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Corrosive Shame
Therapy for Life
I'm rapidly going off smile. I've just had another call from them trying to sell me services, but at the start of the conversation they ask me for selected digits from my passcode.

I've just spoken to the bank, but while I understand some bizarre fascination with needing to check the effectiveness of their direct marketing it seems a bit odd in this age of security paranoia that they expect people to give out this information to inbound calls.

Oh well...


9 lies or Lie to me
From: kingandy Date: February 9th, 2006 01:09 pm (UTC) (Link)
Well, you wouldn't want just any old person who answered the phone to be able to add services to your account, would you?
kneeshooter From: kneeshooter Date: February 9th, 2006 01:15 pm (UTC) (Link)
But if they are ~selling~ stuff then surely there are better ways than encourage people to compromise their security?

For example you could just deliver the pitch, then say "log onto your account to press the accept button" once everything was ready to go. Now of course that would mean more people change their mind, but it's much better practice.
cookwitch From: cookwitch Date: February 9th, 2006 01:18 pm (UTC) (Link)
*nods* No matter who rang up, I don't think I'd be tempted to give them passcode nummbers!
From: (Anonymous) Date: February 9th, 2006 01:18 pm (UTC) (Link)
My general response to questions of this type is to tell them to tell me what the numbers/letters are and I will let them know if they match my passcode :)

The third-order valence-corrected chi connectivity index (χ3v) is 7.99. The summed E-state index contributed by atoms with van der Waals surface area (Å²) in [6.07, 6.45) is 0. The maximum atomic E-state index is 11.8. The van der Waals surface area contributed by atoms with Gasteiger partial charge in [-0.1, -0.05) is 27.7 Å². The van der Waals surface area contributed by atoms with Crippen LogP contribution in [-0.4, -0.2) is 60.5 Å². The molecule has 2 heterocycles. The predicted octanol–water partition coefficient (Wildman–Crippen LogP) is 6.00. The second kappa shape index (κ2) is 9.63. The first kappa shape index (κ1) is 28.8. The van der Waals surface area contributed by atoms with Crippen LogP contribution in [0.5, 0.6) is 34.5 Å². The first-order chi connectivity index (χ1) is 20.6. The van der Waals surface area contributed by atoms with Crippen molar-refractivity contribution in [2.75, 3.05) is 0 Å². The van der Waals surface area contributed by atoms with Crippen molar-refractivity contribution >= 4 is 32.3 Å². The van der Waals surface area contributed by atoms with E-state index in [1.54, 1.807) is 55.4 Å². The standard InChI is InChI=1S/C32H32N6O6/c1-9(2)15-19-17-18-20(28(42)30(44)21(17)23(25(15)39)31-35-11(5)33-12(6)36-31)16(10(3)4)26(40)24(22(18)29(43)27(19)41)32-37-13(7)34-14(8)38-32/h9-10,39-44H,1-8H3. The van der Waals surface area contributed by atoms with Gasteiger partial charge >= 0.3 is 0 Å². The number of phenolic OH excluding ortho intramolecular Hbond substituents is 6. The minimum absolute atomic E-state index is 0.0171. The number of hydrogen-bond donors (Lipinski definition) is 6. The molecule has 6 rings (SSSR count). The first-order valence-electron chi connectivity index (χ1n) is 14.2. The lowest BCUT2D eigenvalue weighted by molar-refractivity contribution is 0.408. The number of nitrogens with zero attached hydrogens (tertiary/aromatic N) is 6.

I find this is very effective at getting rid of scammers who try to get your credit card number "for verification purposes" heheheh
eddy_ From: eddy_ Date: February 9th, 2006 02:22 pm (UTC) (Link)
The only problem with that is even genuine callers won't know what they are as they aren't allowed to see them. The system just asks them for random letters/numbers, they type what you give them into the system and it tells them if they're correct.

That said, anyone trying to sell me something over the phone can take a running jump anyway. :o)
davefish From: davefish Date: February 9th, 2006 01:41 pm (UTC) (Link)
Today I tried to order a new monitor, to hit the difficulty that in order to get past the procedures they have to prove you are who you say you are, they ask for stuff I'm unwilling to give due to risk of identity theft...

We are, as they say, at an impasse.
kneeshooter From: kneeshooter Date: February 9th, 2006 01:45 pm (UTC) (Link)
ID Cards are the answer of course!
allegrafade From: allegrafade Date: February 9th, 2006 09:47 pm (UTC) (Link)
ID card will solve everything. and by everything of course that means the contents of yoyr account will be gone.
eddy_ From: eddy_ Date: February 9th, 2006 02:18 pm (UTC) (Link)
FSA regulations state that they must verify the identity of the person who has answered the phone before they conduct any business with an exsisting customer, but there are better ways of doing it. Egg at least give you some non DPA protected information about yourself to prove they are who they say before asking for x and y letters from your password. It's not perfect, but better than openly discussing your financial details with anyone who happens to answer the phone.
9 lies or Lie to me